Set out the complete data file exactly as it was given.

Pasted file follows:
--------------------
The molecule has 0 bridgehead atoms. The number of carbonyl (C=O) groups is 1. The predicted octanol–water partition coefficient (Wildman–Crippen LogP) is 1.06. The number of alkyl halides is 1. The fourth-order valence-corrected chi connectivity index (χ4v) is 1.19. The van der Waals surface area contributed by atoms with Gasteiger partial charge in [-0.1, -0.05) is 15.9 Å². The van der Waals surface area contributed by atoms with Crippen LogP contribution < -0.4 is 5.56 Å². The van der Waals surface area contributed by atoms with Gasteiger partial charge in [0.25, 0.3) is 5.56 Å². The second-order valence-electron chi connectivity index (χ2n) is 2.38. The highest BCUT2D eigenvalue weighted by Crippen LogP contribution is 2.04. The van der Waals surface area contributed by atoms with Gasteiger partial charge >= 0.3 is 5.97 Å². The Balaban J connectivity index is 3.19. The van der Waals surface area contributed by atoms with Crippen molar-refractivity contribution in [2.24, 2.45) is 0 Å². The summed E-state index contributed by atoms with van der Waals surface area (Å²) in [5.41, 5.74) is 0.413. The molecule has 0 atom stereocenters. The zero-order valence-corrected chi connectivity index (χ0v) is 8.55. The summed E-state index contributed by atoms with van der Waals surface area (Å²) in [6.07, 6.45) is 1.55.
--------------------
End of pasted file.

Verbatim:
The molecule has 0 bridgehead atoms. The number of carbonyl (C=O) groups is 1. The predicted octanol–water partition coefficient (Wildman–Crippen LogP) is 1.06. The number of alkyl halides is 1. The fourth-order valence-corrected chi connectivity index (χ4v) is 1.19. The van der Waals surface area contributed by atoms with Gasteiger partial charge in [-0.1, -0.05) is 15.9 Å². The van der Waals surface area contributed by atoms with Crippen LogP contribution < -0.4 is 5.56 Å². The van der Waals surface area contributed by atoms with Gasteiger partial charge in [0.25, 0.3) is 5.56 Å². The second-order valence-electron chi connectivity index (χ2n) is 2.38. The highest BCUT2D eigenvalue weighted by Crippen LogP contribution is 2.04. The van der Waals surface area contributed by atoms with Gasteiger partial charge >= 0.3 is 5.97 Å². The Balaban J connectivity index is 3.19. The van der Waals surface area contributed by atoms with Crippen molar-refractivity contribution in [2.24, 2.45) is 0 Å². The summed E-state index contributed by atoms with van der Waals surface area (Å²) in [5.41, 5.74) is 0.413. The molecule has 0 atom stereocenters. The zero-order valence-corrected chi connectivity index (χ0v) is 8.55. The summed E-state index contributed by atoms with van der Waals surface area (Å²) in [6.07, 6.45) is 1.55.